MBA video interview - how to prep for success

What goes into a successful MBA video interview?

MBA video interview - how to prep for success

Introduction

An increasingly large number of MBA schools is using video as part of their admissions process.  We believe that this trend will only accelerate.

That is driven in part by the logistical and health issues that COVID-19 has brought upon us and partly because it truly does give admissions departments a better, more rounded view of who the candidate really is.  Some MBA admissions departments started using video almost a decade ago - and haven't looked back.  That gives us a good idea of how much value this relatively new assessment technique brings.

Types of interviews

"MBA video interview" is actually a catch all term for several different types of interview.  To add to the confusion, admissions departments use different terms for the same thing.

Synchronous video interviews are when a actual, real person is on the other end of your Zoom or Skype call asking you the questions in real time and listening to your responses.  Stanford GSB for example, uses these types of interviews on some of their programs even before COVID-19 hit.

Asynchronous video interviews are when you listen to a pre-recorded question.  Then, you usually have a certain amount of time to prepare a response and then another pre-determined amount of time to respond.  Kellogg is an example of a MBA program that has been using this video interview format for several years.  

Video essays are when you receive a (usually) written prompt and have to respond to that prompt via video in your own time and generally with a lot more flexibility in how to respond.  MIT Sloan is an example of an MBA program that has been using this video interview format for many years now and has even "exported" it to other business schools it has a relationship with, such as the Asia School of Business.  

How to prepare for the video interview

Though the above video interview categories might seem very different, they are actually pretty similar when it comes to how to prepare for them.

Let's break this down into two broad categories: how and what.  "How" refers to your presentation skills.  "What refers to the answer itself, the meaning of the words coming out of your mouth".  

The "how"

You're applying to a top flight MBA program - play the part.

Dress the part.  That means your clothes should be business casual (at least the top half of your body!) and your personal grooming should be put together.  Recording your videos while still in pajamas with bed hair probably won't go down well with admissions.

Make and keep eye contact.  This is especially true when recording for the asynchronous video interviews where there is no one on the other end of the camera as you are speaking.  It is a very strange experience which feels very unnatural, which is why you have to practice quite a bit to get this part right.  Use a tool like Voomer to  get used to looking straight into the camera while speaking.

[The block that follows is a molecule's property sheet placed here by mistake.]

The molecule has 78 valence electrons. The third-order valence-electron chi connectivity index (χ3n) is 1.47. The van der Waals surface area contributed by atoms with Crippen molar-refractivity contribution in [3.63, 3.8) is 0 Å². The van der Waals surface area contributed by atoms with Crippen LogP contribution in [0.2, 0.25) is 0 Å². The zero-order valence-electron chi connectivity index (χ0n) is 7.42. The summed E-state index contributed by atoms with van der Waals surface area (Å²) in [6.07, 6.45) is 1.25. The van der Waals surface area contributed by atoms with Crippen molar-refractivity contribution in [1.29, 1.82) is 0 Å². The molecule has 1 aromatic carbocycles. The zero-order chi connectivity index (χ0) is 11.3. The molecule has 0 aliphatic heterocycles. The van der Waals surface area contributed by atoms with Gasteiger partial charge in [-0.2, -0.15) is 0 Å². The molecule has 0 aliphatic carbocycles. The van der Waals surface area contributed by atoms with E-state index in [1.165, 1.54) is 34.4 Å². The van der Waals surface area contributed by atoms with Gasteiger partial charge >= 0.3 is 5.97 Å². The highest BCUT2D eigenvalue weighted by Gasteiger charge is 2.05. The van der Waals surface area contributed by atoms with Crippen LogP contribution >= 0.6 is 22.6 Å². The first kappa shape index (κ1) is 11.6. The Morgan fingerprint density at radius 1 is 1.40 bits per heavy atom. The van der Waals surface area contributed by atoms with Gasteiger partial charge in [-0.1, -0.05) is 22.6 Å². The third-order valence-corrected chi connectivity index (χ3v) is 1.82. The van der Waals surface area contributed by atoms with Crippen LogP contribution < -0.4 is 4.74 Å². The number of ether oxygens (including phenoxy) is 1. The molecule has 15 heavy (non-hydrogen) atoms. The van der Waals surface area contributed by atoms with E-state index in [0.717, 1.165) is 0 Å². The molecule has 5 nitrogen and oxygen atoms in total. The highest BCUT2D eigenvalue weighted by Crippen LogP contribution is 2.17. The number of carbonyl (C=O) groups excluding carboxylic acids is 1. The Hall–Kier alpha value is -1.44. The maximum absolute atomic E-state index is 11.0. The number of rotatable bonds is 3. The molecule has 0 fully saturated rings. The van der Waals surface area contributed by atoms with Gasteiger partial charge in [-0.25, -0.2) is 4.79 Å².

Vary the tone of your voice.  That is important for two reasons:  Firstly it helps to keep the person reviewing your answers engaged.  Remember these people are reviewing multiple videos - and lets face it, they are humans too and get bored or zoned out.  Secondly, varying your tone helps with adding emphasis to parts of your response that need emphasis.  Perhaps a certain keyword you know admissions is looking for can be highlighted with a change in tone or pause.  Voomer has tools to help you practice those two presentation skills.

The "what"

Most of these types of interviews are what's called "behavioral interviews".  The interviewer is trying to figure out how you react and respond under certain circumstances - a difficult teammate, falling sales numbers, etc.

There are two key things to the "what": Firstly, keep your answers grounded in real life examples from your life and business experience - don't come up with hypotheticals to say you "would" react in a certain way.  Applications want to hear what really happened.  Secondly, keep your answers formatted under the CAR method.  CAR stands for Context, Action, Results.  Essentially, what the situation was, what you did to resolve it and what were the results of that action.

I recently wrote another article that discusses in depth what a behavioral interview is and how to ace one here.

That helps the interviewer easily parse out the information they need for your reply and fill out the report they have to submit.  Remember - you want to make their lives easier!

Conclusion

There is no easy solution - its practice, practice and more practice.  That's how you'll get better at MBA video interviews.  Though you can make things easier on yourself by using a MBA video interview prep solution like Voomer.  

On Voomer, you'll find questions that are specific to each program's style (some drawn directly from question banks and current applicants) and AI-powered video assessments that help you improve your performance dramatically in the shortest amount of time possible.